According to the American Cancer Society’s latest report, in January, the U.S. cancer death rate has declined more than 2% from 2016 to 2017, which is the largest single-year decline ever recorded.
Seeing a good drop in deaths from lung cancer was called a testament to the country’s efforts in cancer prevention and a reason to feel encouraged by Avram Spira, M.D., Global Head of the Lung Cancer Initiative at Johnson & Johnson,. He also added that there’s still a lot of work to be done when it comes to detecting and treating lung cancer earlier.
Even at times like today, most people with lung cancer are diagnosed at a late stage, when cancer has already spread widely all over the body. The problem is that the chest scans CT tend to have very high false-positive rates—most of the lesions or nodules that the CT scan picks up are not, in fact, lung cancer. This leads to many patients without lung cancer undergoing unnecessary invasive diagnostic procedures and a delay in diagnosis for those who have lung cancer.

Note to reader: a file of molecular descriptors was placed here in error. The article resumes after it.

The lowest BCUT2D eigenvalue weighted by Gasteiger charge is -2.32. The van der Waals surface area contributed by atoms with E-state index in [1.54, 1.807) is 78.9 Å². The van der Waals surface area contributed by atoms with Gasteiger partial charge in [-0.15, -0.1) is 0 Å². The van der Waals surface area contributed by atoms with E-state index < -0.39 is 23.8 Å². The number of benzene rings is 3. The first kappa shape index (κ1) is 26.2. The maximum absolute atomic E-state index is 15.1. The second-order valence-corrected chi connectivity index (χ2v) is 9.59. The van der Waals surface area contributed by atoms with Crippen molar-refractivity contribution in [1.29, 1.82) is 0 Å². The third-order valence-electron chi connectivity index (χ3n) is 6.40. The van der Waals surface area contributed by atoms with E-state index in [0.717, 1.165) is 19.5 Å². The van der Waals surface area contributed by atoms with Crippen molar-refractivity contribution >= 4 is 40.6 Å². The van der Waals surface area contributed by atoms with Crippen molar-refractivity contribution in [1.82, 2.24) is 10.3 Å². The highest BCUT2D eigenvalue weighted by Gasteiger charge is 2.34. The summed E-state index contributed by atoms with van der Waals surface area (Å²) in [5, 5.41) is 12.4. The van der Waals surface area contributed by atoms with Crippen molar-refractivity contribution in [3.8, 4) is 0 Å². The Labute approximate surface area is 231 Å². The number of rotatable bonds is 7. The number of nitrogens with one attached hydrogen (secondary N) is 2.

The declining lung cancer incidence is driven by the fact that fewer people in this country are smoking. Smoking rates began declining sharply 20 to 30 years ago, and we’re starting to see the effects now. It has helped to decrease lung cancer cases and therefore less lung cancer deaths.
To help drive down smoking rates, even more, the LCI is working together with Johnson & Johnson consumer health to improve the efficacy of smoking cessation. They are working on a digital solution to help influence smokers’ behavior which will help people start to think about quitting. Once they’re ready, it supports them in navigating their journey more effectively. But unfortunately, not smoking is not a guarantee that you won’t develop lung cancer, air pollution can be another major reason.